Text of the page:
City officials discuss proposed P.E. transparency bill

Department of Education officials pushed back Wednesday as members of the City Council debated a bill that would require the city to release more information about students’ access to physical education.

The bill, introduced by Council member Elizabeth Crowley in February, would force the city to produce an annual report that would include data on the number of full-time, certified physical education teachers, the average frequency and amount of physical education provided for each grade level in each school, and the facilities each school uses for those classes.

This bill is a reaction to the reality that many city schools fall short of state requirements for keeping students active. In May, Comptroller Scott Stringer found problems with the way the education department reported how long students spent in physical education and where the classes were located. That report found that 32 percent of schools do not have a full-time certified physical education teacher on staff, and 29 percent do not have a designated space for the class. (A 2011 audit also found dismal compliance rates, and the city promised then to better inform principals of state requirements.)

“This is a health crisis unfolding right before our eyes and it’s affecting our children,” Crowley said. “Our schools are just not making the cut.”

At Wednesday’s hearing, city officials acknowledged that some schools don’t have the dedicated gym space that many students and teachers prefer, and that the city needs more certified physical education teachers, especially in elementary schools. Deputy Chancellor of Operations Elizabeth Rose said that while the city is already working to improve gym access, the city supports the bill’s goals, though she said she wanted to ensure that new reporting requirements wouldn’t place an unnecessary “burden on schools.”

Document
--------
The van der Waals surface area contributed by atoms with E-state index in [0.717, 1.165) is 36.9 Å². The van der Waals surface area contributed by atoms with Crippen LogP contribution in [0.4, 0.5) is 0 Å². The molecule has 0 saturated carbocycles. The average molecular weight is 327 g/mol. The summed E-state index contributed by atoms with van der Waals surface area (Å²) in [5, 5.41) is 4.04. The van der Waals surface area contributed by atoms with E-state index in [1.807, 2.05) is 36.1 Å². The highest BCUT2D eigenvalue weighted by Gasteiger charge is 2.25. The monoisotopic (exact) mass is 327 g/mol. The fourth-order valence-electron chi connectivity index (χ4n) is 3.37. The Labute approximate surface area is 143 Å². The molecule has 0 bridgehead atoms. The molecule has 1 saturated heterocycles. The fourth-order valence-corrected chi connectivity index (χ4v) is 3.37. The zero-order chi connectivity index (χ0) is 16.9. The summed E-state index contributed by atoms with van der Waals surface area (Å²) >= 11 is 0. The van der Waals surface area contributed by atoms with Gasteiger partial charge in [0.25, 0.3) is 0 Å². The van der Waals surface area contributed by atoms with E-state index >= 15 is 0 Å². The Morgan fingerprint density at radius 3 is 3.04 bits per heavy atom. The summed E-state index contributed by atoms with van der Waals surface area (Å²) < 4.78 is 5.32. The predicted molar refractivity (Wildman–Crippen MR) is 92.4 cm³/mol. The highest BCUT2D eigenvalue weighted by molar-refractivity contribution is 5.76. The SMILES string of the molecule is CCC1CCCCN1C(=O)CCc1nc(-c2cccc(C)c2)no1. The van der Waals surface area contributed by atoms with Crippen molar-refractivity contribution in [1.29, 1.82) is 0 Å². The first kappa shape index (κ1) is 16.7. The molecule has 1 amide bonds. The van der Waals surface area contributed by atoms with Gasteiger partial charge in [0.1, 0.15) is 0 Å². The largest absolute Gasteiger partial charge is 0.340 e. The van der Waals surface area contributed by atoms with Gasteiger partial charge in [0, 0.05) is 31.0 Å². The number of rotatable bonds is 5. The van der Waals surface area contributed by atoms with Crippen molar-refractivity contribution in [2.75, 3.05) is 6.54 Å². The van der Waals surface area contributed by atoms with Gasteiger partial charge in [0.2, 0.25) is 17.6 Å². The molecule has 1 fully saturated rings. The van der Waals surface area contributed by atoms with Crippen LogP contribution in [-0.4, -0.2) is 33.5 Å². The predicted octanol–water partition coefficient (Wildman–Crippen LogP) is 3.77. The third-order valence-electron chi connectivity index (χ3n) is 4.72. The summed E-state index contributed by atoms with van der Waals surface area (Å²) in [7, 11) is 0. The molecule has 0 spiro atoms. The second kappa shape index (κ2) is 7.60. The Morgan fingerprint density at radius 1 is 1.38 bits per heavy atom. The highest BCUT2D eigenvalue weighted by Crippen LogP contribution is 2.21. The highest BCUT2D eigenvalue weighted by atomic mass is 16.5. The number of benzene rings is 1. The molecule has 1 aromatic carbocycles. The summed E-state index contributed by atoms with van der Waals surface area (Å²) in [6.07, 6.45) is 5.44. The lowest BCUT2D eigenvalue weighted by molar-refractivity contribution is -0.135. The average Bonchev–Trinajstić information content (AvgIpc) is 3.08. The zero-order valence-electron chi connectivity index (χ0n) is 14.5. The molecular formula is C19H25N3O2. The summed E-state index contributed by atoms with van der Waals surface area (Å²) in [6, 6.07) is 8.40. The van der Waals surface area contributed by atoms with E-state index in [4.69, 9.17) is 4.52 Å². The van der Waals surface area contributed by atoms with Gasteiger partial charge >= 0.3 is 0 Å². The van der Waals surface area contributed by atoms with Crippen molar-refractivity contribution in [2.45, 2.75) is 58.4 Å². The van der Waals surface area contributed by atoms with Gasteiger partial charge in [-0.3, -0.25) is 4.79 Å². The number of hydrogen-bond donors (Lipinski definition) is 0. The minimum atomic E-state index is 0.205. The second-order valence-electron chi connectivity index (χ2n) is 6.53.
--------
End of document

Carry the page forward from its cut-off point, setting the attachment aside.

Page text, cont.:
“We believe in a comprehensive approach to supporting wellness,” Rose said. “We have already been working on training teachers and helping schools use whatever available space they have.”

State law requires that elementary school students participate in physical education for at least 120 minutes per week. Students in grades 7-12 must be taught by a certified physical education teacher, while elementary students can be taught by a classroom teacher under the supervision of a certified physical education teacher.

For Rafaela Vivaldo, a parent who attended the Council hearing, schools’ lack of space and equipment is the biggest problem.

Vivaldo’s nine-year-old son attends P.S. 19 in Corona, Queens, where she said he is often sent to the school auditorium to watch movies with his class during physical education time because the school’s gym is overcrowded and low on equipment.

“It doesn’t make sense for a child to face obesity at such a young age,” Vivaldo said in Spanish. “This bill could really help children get active and feel more motivated in the classroom.”

Chancellor Carmen Fariña acknowledged similar concerns at a parent forum in May, citing lack of available gym space as a problem for schools citywide.

“This is an issue that is of great concern for us,” Fariña said. “Obesity, nutrition, these are all things that we have on our plate. The reality is, that it’s one of the few things that I feel that sometimes, private schools have over us.”

She mentioned that city officials had looked into building more gym spaces on school roofs but found that to be prohibitively expensive. Instead, the city has encouraged school custodians to shovel snow earlier to ensure more school yards were useable in winter, increased dance and yoga classes available for students, and is looking to add high school sports programs.

“This does not have an easy solution,” Fariña said.

Note: This story was updated to more clearly explain the city’s position on the bill and its reporting requirements.